If you are in a business where personal relationships are important, there is nothing like networking to increase your pool of prospects.
Every week, in most communities, there are multiple opportunities to attend networking functions where there are new people to meet, exchange business cards and discover not only whether they fit your profile for an “ideal” client but with whom you can start an ongoing relationship.
If I were to do a survey, I imagine most people would say the most important networking skill is being able to deliver a powerful, effective, memorable introductory “elevator speech” - that one amazingly clever sentence that intrigues the new acquaintance.
Every bit of advice on networking I’ve ever seen starts and ends with the elevator speech. But realize that, if you are on an elevator, when the door opens, you go your separate ways and that isn’t the goal with networking. Yes, an effective opening remark is important, but it is only the tip of the networking iceberg.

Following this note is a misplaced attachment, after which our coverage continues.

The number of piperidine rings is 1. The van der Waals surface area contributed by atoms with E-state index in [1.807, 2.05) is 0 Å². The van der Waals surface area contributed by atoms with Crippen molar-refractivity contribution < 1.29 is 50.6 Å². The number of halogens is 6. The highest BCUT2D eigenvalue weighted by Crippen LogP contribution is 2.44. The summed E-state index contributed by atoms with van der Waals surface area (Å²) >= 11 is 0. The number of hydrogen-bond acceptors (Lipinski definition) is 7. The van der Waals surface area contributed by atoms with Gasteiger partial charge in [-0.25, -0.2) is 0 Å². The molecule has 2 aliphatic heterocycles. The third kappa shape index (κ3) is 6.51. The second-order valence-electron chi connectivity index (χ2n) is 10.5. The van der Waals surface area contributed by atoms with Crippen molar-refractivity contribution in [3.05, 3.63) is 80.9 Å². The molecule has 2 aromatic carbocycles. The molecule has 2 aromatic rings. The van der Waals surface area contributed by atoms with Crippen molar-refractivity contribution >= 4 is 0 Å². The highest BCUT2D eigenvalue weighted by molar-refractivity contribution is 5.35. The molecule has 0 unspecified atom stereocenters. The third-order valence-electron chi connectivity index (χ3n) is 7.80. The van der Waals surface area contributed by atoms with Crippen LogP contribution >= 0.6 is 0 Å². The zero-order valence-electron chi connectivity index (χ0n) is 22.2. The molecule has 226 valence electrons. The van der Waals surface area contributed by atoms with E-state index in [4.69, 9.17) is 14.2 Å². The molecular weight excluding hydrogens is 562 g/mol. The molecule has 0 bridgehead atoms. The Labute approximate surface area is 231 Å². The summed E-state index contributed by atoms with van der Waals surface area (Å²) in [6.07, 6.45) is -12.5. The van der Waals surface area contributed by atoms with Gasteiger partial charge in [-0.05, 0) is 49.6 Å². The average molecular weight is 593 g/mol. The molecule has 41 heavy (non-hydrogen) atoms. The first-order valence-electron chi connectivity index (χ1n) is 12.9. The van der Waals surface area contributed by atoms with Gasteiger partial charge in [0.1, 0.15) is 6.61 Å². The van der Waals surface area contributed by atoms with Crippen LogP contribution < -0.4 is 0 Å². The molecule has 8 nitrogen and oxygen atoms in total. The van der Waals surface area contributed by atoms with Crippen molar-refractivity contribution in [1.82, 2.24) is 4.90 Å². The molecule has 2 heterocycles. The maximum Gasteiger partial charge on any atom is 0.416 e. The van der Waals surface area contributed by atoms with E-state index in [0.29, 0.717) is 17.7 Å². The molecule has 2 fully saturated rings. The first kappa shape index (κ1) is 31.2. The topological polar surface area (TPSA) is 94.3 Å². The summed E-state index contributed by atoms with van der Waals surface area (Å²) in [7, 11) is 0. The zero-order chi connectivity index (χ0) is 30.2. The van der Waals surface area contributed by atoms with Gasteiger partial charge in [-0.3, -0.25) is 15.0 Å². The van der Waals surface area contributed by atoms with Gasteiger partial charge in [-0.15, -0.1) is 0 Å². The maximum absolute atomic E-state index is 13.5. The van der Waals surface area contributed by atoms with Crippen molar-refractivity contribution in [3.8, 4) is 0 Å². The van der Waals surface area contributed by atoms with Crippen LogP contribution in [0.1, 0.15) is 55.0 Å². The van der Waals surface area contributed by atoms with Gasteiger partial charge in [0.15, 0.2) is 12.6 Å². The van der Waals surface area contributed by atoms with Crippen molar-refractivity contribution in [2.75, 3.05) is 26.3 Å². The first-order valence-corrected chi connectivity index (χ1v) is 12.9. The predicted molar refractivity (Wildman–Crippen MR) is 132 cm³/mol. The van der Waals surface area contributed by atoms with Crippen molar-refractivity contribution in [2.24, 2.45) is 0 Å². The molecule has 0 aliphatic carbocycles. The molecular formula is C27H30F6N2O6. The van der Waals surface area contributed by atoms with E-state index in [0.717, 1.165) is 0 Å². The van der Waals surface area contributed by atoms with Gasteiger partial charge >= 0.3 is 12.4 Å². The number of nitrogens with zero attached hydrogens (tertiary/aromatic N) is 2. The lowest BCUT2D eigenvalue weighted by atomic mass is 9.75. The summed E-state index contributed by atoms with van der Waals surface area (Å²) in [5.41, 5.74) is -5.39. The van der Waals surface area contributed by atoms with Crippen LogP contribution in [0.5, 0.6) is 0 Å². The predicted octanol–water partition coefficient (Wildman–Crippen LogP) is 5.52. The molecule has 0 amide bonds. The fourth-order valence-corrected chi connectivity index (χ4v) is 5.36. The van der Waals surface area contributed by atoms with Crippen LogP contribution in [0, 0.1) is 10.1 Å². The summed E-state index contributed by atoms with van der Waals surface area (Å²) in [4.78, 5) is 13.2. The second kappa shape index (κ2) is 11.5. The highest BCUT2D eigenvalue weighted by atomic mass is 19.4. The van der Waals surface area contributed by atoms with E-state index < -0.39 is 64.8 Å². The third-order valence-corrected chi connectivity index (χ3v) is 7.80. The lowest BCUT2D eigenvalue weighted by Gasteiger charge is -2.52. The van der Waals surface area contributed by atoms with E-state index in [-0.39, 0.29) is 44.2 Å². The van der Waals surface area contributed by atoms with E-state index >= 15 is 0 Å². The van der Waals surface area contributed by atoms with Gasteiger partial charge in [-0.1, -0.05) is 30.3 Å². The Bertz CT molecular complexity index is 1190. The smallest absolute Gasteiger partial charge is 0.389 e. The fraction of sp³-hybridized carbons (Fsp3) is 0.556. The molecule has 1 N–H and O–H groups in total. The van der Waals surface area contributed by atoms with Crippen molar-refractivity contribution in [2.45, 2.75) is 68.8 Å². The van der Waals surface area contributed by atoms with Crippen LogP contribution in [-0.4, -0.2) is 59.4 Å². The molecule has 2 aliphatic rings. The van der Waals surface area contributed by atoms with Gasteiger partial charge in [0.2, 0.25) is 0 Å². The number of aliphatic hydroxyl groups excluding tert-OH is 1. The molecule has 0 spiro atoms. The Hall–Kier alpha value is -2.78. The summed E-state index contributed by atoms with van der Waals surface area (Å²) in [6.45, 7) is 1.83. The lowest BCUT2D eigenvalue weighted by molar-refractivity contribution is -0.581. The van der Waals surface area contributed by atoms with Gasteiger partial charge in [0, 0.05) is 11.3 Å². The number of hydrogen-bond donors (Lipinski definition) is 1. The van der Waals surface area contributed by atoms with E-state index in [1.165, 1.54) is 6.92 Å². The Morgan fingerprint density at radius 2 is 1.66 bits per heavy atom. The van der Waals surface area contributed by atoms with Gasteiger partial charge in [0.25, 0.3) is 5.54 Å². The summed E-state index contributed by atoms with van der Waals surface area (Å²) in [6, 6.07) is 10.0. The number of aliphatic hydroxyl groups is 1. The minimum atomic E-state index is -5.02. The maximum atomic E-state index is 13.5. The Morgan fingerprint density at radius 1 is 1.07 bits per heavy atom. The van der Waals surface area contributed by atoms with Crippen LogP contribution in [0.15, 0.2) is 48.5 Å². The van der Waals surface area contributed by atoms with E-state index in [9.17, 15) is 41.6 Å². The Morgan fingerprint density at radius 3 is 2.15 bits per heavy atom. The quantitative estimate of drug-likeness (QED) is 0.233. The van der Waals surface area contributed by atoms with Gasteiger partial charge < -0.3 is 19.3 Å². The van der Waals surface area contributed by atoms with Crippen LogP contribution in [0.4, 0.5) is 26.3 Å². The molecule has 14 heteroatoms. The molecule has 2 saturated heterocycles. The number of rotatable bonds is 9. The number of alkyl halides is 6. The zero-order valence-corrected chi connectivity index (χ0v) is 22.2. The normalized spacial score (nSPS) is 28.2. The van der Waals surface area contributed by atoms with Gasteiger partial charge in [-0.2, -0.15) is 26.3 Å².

While real opportunities exist at most networking events, only a small percentage of those attending leave with anything more than a small handful of business cards they then put in a box on their desk. Without the rest of the networking package, those business cards aren’t worth the paper they are printed on.
People successful at networking do more – much more. They follow up with the people they have met, at least with those they have identified as potential prospects. The really good ones have systemized the follow-up process so a well crafted elevator speech is just the front-end of their lead-generation machine.
That system starts with a “glad to meet you” note or email and continues with a relentless stream of ongoing content designed to intrigue, to interest, and eventually to lead to a meeting or a phone call. This results in a deeper relationship and, ultimately, a sale.
It is the follow-up that shows the people you meet what you have for them, demonstrates your competitive advantages and eventually converts a casual relationship into a client relationship.